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Total Articles: 4

Single Racial Slur Enough for Hostile Work Environment, Says 3rd Circuit

A supervisor's single use of the "n-word" is sufficiently severe to support a hostile work environment, racial harassment lawsuit, a federal appellate court has ruled. In Castlebury v. STI Group, the 3rd Circuit Court of Appeals explained that the proper standard to apply in hostile environment cases is whether discrimination is severe or pervasive, rather than pervasive and regular.

Can a single use of a racial slur constitute illegal discrimination? One court says . . . maybe.

After being sued for race discrimination, an employer/company filed a motion to dismiss the claims against it, arguing that a single use of the n-word was not sufficient to state a claim for hostile work environment.

Evidence of "color bias" may lead to jury trial under Title VII.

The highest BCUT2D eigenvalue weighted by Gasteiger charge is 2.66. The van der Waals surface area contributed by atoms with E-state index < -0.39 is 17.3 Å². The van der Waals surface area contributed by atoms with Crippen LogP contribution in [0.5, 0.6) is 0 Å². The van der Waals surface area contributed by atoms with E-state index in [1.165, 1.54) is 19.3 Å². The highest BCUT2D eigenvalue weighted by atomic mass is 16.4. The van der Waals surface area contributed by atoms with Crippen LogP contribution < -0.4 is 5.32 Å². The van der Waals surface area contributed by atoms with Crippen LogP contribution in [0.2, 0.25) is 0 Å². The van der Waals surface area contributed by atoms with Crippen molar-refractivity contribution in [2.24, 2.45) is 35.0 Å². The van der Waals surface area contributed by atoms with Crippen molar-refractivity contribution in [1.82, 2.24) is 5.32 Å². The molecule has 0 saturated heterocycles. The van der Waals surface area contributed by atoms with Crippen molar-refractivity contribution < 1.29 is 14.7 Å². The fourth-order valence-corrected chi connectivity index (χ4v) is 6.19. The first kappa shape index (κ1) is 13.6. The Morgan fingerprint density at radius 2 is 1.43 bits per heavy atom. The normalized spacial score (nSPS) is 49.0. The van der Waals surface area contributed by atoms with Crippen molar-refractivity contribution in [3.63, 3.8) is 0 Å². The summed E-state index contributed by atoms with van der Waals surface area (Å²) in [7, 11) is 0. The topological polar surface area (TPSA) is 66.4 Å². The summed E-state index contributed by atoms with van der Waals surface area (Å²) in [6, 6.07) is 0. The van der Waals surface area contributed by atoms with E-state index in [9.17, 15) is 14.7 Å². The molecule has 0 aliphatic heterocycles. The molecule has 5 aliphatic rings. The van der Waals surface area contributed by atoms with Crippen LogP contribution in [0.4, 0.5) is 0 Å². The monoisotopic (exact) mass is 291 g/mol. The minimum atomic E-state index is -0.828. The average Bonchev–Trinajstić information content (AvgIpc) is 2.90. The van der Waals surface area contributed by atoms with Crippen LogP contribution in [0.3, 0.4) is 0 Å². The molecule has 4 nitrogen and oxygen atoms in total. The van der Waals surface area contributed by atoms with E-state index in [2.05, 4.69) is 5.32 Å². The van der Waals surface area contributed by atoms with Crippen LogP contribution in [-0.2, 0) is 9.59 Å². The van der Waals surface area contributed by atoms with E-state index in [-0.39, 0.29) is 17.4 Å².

Title VII of the Civil Rights Act prohibits employment discrimination against an individual because of that person’s "race, color, religion, sex, or national origin." While courts routinely address claims of race discrimination, claims of discrimination on the basis of color alone are far less frequently reviewed.

Fired Employee Who Accused Coworkers of Sleeping with Boyfriend Lacks Triable Bias Claim

A retail employer did not violate federal civil rights laws or the Massachusetts state anti-discrimination law when it fired an employee because she made harassing, disparaging, and inappropriate accusations against her coworkers. According to the First Circuit Court of Appeals the discharged employee, who accused her coworkers of sleeping with her boyfriend—an employee of the same retail employer—failed to present evidence that her termination was motivated by race discrimination. She also failed to show, the court found, that the company’s later failure to rehire her was connected to her earlier discrimination complaint. Pina v. The Children’s Place, No. 13-1609, First Circuit Court of Appeals (January 27, 2014).
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